THE IMAGES OF THE HOLY HIERARCHS IN THE SANCTUARY OF THE
SAINT NICHOLAS NATIONAL SHRINE AT GROUND ZERO
By His Grace Bishop Joachim of Amissos, PhD
Bishop Joachim of Amissos is an internationally recognized expert in Byzantine Iconography and is the Director of the Archbishop Iakovos Library at Hellenic College/Holy Cross.
One of the main iconographic elements usually found in the sanctuaries of Byzantine/Orthodox churches is the presence of images of saintly Hierarchs at the lowest level of the east wall, closest to the Altar Table itself, and to the actual space occupied by the celebrating clergy. For centuries, the sanctuary space has been regarded as the most sacred part of a church building since it is the place of the Altar on which the Eucharistic gifts are transformed into the true Body and Blood of Christ. As the seventh-century Patriarch Sophronios of Jerusalem wrote in his liturgical commentary, the sanctuary is an image of the heavenly sanctuary, and the Angels celebrate the celestial liturgy, as the living priests do.
As scholars have outlined, following the period of Iconoclasm (726-843), images of grouped bishops were included in the iconographic programs of church sanctuaries as emblems of Orthodoxy and ecclesiastical authority. By the tenth century, it was customary to find images of Saintly Hierarchs on the east wall of the sanctuary, shown frontally and holding closed Gospel books, as seen in the apse of the church of the Panagia ton Chalkeon in Thessalonike, dated to 1028. But by the beginning of the twelfth century, the Holy Bishops were more often rendered in a three-quarter pose, facing the center of the apse and holding open scrolls bearing the opening lines of the various prayers of the Divine Liturgy. This manner of depicting the Holy Hierarchs in the sanctuary would prevail into the late and post-Byzantine periods and is often seen in many contemporary Orthodox churches today.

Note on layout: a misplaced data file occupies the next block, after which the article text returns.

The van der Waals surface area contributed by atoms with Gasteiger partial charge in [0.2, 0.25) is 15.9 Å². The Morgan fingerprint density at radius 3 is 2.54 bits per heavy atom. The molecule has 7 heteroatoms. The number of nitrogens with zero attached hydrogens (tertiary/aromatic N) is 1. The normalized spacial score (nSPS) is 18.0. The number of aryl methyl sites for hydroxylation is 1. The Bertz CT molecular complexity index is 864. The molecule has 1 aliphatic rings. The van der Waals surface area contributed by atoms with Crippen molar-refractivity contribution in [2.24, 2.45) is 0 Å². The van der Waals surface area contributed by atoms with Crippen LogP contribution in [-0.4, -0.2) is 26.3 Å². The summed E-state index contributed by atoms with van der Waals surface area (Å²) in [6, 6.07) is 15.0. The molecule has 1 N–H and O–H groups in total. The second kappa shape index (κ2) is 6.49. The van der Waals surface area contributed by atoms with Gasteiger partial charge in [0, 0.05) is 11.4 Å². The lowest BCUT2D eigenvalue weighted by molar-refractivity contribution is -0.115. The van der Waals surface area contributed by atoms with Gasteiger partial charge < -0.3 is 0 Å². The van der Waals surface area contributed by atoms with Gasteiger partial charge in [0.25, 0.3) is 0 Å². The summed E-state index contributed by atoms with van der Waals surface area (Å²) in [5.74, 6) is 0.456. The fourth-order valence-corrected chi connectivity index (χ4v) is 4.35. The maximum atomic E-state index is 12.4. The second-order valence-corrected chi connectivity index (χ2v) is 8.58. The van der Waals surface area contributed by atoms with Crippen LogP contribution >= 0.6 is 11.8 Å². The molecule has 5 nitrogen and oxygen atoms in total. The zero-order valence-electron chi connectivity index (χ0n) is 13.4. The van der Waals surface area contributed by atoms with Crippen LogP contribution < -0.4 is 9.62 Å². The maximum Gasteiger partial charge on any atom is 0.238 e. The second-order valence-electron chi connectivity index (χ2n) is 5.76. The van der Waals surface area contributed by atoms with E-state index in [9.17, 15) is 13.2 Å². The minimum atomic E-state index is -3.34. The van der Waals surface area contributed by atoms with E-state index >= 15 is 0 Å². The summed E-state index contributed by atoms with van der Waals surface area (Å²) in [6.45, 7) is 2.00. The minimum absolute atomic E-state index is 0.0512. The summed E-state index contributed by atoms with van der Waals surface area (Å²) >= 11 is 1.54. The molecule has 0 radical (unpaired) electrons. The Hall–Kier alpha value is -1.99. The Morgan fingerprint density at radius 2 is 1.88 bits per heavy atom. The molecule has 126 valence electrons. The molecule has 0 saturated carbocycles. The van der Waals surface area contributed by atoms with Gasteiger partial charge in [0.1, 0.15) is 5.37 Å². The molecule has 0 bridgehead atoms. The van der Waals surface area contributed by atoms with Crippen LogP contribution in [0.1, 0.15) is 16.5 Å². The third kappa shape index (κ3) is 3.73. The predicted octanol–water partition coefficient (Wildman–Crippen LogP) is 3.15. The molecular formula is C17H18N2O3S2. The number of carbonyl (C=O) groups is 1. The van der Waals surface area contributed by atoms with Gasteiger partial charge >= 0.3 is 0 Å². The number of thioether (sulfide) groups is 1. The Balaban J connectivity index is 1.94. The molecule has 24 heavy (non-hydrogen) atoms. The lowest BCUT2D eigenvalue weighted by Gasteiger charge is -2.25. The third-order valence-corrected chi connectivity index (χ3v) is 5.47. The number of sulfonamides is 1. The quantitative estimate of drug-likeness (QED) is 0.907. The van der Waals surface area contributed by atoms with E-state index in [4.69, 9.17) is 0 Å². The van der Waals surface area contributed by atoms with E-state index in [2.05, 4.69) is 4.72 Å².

This iconographic development coincided with the period of the standardization of liturgical practices, as well as with a time which witnessed a greater interest in depicting liturgical ceremonies in all areas of Byzantine art. It reflected the desire for correct liturgical representations and the increasing emphasis on the role of liturgical worship as the means of transformation and transcendence. As scholars have also shown, there exists a twelfth-century text outlining the patriarchal service in Hagia Sophia that describes how liturgical scrolls were unrolled and read by the celebrants at specified moments in the Divine Liturgy. The iconographic Holy Hierarchs now encircle the Holy Altar, and stand in dialogue with the actual clergy to concelebrate the Sacred Mysteries.
The number of saintly bishops depicted can vary, depending on the size of the sanctuary. And the selection of painted Holy Hierarchs could vary as well, depending on a church’s patronal dedication or the traditions of a local hierarchical saint. No matter how small or large, such an iconographic program always included the figures of Saints Basil and John Chrysostom, acknowledging them as the authors of the two major liturgies of the Orthodox Church. Often, the image of Saint Gregory the Theologian is present, referencing him as the traditional author of the Presanctified Liturgy. In the Shrine of Saint Nicholas at Ground Zero, these three figures will appear in the sanctuary, along with that of Saint Nicholas, the Holy Patron of the Shrine. Nicholas, as the most popular saint, after the Theotokos, is often depicted in the sanctuaries of Byzantine/Orthodox churches as one of the concelebrating Holy Hierarchs with his open liturgical scroll, as found in the late twelfth-century frescoes of the church of the Holy Anargyroi in Kastoria Greece, or in those of the church of Saint George, Kurbinovo, North Macedonia, dated to 1191.
This change in the representation of the Holy Hierarchs in church sanctuaries, from frontal, devotional figures, holding closed Gospel books, to that of figures, turned in three-quarter stance, encircling the altar area with open liturgical scrolls, reciting their prayers of the Divine Liturgy, enhances the liturgical realism of the iconography and reinforces the liminal nature of the sacred space-where temporal and eternal rituals are united in the celebration of the Divine Liturgy. The texts on the painted liturgical scrolls of the Holy Hierarchs serve to reinforce the timeless, con-celebratory aspect of the actual priests and bishops with their sacred predecessors. And as various scholars have pointed out, the inscribed prayers enhance the spiritual preparedness of the actual celebrant. The fourteenth-century liturgical commentator, Nicholas Kabasilas, wrote that liturgical prayers spiritually prepare the priest for the Holy Sacrifice and that both clergy and laity benefit from the power of the words themselves.